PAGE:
Spirit of the Ground
Out of the South they came, from the missions
of Baja, these Cochimí came. And some suppose
it was because that was where the padres led.
The church was long on desire, but short on ways,
and so, to a handful of mission Indian they owed
their passage from San Borja and Loreto -
the short end of the Baja road - through unknown
wilderness and to any reason they stayed alive .
And why, to consider the means, should we remark
that anything less flowed through Cochimí veins
than the passion and vision of a Cabrillo
or De Anza or Lewis & Clark?
Why else would they agree to take a single step
into those uncertain deserts better left alone?
To string some fragile strand of mission beads?
-- We do not believe the Orders of Assisi
held much sway beyond the padres, and they,
well, they drank their own wine deeply, --
more than that we best leave for believers
Whatever the case, it was a fragile
human rosary, to be sure. Two out of three
never made it over those miles of devil rock
and bare desert boil. Just a handful, twenty-eight,
would arrive to consecrate that empty land
-- the first bead in the Junipero Serra strand.
To Mission San Diego Alacala they came, these
Baha field hands; these combo sappers, wagoneers,
healers, hunters, mappers and pallbearers all-in-one;
these explorers and teachers we'll simply call
the first braceros, the Baja field hands who broke
the earth to clod, and clod to soil; baked in the sun,
and toiled to death. But why? &what
kind of home was the home of a mission
breed, who neither sat at the padres' table nor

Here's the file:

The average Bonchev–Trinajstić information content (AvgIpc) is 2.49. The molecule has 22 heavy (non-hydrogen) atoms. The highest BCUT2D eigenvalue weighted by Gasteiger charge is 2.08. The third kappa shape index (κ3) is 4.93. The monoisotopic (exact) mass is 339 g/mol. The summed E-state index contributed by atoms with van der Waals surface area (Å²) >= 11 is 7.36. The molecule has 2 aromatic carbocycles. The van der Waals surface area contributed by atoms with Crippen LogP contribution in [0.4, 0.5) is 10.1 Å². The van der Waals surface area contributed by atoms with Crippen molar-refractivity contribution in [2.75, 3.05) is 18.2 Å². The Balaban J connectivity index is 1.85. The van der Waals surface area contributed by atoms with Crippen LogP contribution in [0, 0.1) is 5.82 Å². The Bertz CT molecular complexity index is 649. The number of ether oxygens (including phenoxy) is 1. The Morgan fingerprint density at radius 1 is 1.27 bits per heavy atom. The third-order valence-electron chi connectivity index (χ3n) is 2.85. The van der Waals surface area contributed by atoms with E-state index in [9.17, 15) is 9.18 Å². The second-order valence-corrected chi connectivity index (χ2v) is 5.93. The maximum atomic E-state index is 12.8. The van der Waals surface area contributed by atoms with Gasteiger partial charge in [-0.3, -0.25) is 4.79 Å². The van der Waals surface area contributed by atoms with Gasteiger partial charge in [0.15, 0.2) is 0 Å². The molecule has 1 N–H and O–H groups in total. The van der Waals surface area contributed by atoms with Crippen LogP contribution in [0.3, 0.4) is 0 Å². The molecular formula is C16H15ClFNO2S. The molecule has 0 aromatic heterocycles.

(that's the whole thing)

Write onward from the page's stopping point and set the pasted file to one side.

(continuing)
could ever return to his own lodge over stones
long uprooted from the clay of soils older
than the church itself? What home did they
desert? what lands unguessed had they imagined?
Strung out on the practice of misery, they came
to that unturned soil. Starving and exhausted
men, they came. Scant skeletons ravaged
with disease, sunburnt and raw they came;
to labor and die, break trail, build churches,
leave bones, plant crops, tame land; and then,
pass into oblivion. Die unknown, they did,
unnamed they came, these first explorers
to cross that long cruel sand - the first
of the Baja field hands, these Cochimí Indian.
And does anyone know or ask why? &what
carried them so far from home? What document,
save death, might serve to carry them back again?
when all too swiftly their terrible job was done,
all too soon the tribes they taught displaced them,
and in turn were displaced and then succumbed
as disease and cruelty would take their toll
they, too, learned the modern ways of misery,
until they could self-inflict with amazing skill.
What that didn't get, the soldiers would kill,
if not with guns, then syphilis.
Between the Spaniards and the Yankees it took less
than a century to reduce twelve-thousand years
and a hundred and thirty-thousand people to a handful
of tears and a little dust. Oh, by then, they were
allowed their ration of the grape. They'd be paid
in aguardiente at the end of the week, drank
and fought till Sunday; arrested, corralled
and auctioned Monday morning; cheap labor...
dirt cheap the Angelino growers would say,
and kept it up until the checkerboard was
just about complete; and, yes, how the money flowed.
As eloquent as he was, John Muir said nothing
that ought endure as much as, in that very year,
Stephen Powers said in his government report:
"Never before in history has a people been
swept away with such terrible swiftness."
Martin Luther King didn't say that.
J.F.K didn't say that.
Neither did Abraham Lincoln.
That was 1877, the same year John Muir
entered the valley of San Gabriel, when Dr. Conger
said to Muir, "Milk and honey and plenty of money."
Benny Buffano, "St Frances"
Mondavi winery, Napa, CA.
Spirit of the Ground, ©Red Slider, 1999-2014
from California Scenario, in "Noguchi — The Man Who Entered Stone",
BigBridge Press (2000)
background image: "St.Frances of the Guns"; Buffano (1968)